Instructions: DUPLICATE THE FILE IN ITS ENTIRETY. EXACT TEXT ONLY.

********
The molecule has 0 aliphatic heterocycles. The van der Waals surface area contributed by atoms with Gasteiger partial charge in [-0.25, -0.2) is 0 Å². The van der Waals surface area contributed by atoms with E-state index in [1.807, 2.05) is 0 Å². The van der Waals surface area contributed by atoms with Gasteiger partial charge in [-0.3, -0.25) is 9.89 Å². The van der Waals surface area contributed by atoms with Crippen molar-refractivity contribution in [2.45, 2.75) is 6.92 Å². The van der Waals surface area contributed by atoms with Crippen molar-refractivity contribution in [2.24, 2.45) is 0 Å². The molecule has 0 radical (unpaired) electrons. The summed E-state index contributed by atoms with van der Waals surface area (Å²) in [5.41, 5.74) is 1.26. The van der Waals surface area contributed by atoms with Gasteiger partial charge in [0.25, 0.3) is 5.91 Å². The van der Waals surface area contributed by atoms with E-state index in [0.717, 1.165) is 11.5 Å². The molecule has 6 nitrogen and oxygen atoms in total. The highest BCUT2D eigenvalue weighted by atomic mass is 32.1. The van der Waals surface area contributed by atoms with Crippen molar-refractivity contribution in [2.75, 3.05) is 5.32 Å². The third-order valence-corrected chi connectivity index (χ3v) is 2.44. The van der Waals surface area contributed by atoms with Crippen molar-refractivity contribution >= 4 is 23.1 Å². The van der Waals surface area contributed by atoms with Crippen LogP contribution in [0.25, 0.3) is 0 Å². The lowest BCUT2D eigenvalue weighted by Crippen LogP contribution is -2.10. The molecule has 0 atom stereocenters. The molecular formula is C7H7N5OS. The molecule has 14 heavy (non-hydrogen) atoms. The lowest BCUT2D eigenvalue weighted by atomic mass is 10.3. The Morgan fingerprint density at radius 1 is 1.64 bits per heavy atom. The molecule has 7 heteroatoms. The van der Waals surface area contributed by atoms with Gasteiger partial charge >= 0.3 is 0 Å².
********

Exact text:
The molecule has 0 aliphatic heterocycles. The van der Waals surface area contributed by atoms with Gasteiger partial charge in [-0.25, -0.2) is 0 Å². The van der Waals surface area contributed by atoms with E-state index in [1.807, 2.05) is 0 Å². The van der Waals surface area contributed by atoms with Gasteiger partial charge in [-0.3, -0.25) is 9.89 Å². The van der Waals surface area contributed by atoms with Crippen molar-refractivity contribution in [2.45, 2.75) is 6.92 Å². The van der Waals surface area contributed by atoms with Crippen molar-refractivity contribution in [2.24, 2.45) is 0 Å². The molecule has 0 radical (unpaired) electrons. The summed E-state index contributed by atoms with van der Waals surface area (Å²) in [5.41, 5.74) is 1.26. The van der Waals surface area contributed by atoms with Gasteiger partial charge in [0.25, 0.3) is 5.91 Å². The van der Waals surface area contributed by atoms with E-state index in [0.717, 1.165) is 11.5 Å². The molecule has 6 nitrogen and oxygen atoms in total. The highest BCUT2D eigenvalue weighted by atomic mass is 32.1. The van der Waals surface area contributed by atoms with Crippen molar-refractivity contribution in [2.75, 3.05) is 5.32 Å². The third-order valence-corrected chi connectivity index (χ3v) is 2.44. The van der Waals surface area contributed by atoms with Crippen molar-refractivity contribution >= 4 is 23.1 Å². The van der Waals surface area contributed by atoms with Crippen LogP contribution in [0.25, 0.3) is 0 Å². The lowest BCUT2D eigenvalue weighted by Crippen LogP contribution is -2.10. The molecule has 0 atom stereocenters. The molecular formula is C7H7N5OS. The molecule has 14 heavy (non-hydrogen) atoms. The lowest BCUT2D eigenvalue weighted by atomic mass is 10.3. The Morgan fingerprint density at radius 1 is 1.64 bits per heavy atom. The molecule has 7 heteroatoms. The van der Waals surface area contributed by atoms with Gasteiger partial charge >= 0.3 is 0 Å².